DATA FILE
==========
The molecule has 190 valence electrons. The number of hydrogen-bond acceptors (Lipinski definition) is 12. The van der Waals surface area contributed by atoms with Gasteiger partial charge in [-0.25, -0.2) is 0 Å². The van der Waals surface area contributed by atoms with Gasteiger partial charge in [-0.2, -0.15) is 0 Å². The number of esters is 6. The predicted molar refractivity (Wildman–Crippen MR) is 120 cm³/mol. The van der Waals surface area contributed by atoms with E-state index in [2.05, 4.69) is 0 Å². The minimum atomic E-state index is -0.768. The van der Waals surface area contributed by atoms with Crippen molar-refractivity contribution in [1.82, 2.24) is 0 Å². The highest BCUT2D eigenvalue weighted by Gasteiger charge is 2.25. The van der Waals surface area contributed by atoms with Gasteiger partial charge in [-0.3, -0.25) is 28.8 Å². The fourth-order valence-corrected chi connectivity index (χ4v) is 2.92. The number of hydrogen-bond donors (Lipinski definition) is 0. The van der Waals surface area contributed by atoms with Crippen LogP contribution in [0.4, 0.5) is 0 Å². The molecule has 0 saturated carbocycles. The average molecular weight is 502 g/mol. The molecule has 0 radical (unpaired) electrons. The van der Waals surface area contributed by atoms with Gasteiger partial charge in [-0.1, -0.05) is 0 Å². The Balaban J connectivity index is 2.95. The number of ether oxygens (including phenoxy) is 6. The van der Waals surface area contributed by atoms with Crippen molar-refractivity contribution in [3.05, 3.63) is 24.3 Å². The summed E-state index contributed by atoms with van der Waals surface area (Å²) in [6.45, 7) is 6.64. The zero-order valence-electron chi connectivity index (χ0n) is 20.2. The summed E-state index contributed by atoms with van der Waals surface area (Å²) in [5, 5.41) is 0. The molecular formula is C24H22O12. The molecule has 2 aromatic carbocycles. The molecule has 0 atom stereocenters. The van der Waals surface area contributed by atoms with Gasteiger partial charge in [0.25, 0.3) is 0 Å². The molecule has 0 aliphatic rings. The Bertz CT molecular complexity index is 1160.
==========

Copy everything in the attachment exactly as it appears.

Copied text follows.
The molecule has 190 valence electrons. The number of hydrogen-bond acceptors (Lipinski definition) is 12. The van der Waals surface area contributed by atoms with Gasteiger partial charge in [-0.25, -0.2) is 0 Å². The van der Waals surface area contributed by atoms with Gasteiger partial charge in [-0.2, -0.15) is 0 Å². The number of esters is 6. The predicted molar refractivity (Wildman–Crippen MR) is 120 cm³/mol. The van der Waals surface area contributed by atoms with E-state index in [2.05, 4.69) is 0 Å². The minimum atomic E-state index is -0.768. The van der Waals surface area contributed by atoms with Crippen molar-refractivity contribution in [1.82, 2.24) is 0 Å². The highest BCUT2D eigenvalue weighted by Gasteiger charge is 2.25. The van der Waals surface area contributed by atoms with Gasteiger partial charge in [-0.3, -0.25) is 28.8 Å². The fourth-order valence-corrected chi connectivity index (χ4v) is 2.92. The number of hydrogen-bond donors (Lipinski definition) is 0. The van der Waals surface area contributed by atoms with Crippen LogP contribution in [0.4, 0.5) is 0 Å². The molecule has 0 saturated carbocycles. The average molecular weight is 502 g/mol. The molecule has 0 radical (unpaired) electrons. The van der Waals surface area contributed by atoms with Gasteiger partial charge in [-0.1, -0.05) is 0 Å². The Balaban J connectivity index is 2.95. The number of ether oxygens (including phenoxy) is 6. The van der Waals surface area contributed by atoms with Crippen molar-refractivity contribution in [3.05, 3.63) is 24.3 Å². The summed E-state index contributed by atoms with van der Waals surface area (Å²) in [6.45, 7) is 6.64. The zero-order valence-electron chi connectivity index (χ0n) is 20.2. The summed E-state index contributed by atoms with van der Waals surface area (Å²) in [5, 5.41) is 0. The molecular formula is C24H22O12. The molecule has 2 aromatic carbocycles. The molecule has 0 atom stereocenters. The van der Waals surface area contributed by atoms with Gasteiger partial charge in [0.25, 0.3) is 0 Å². The molecule has 0 aliphatic rings. The Bertz CT molecular complexity index is 1160.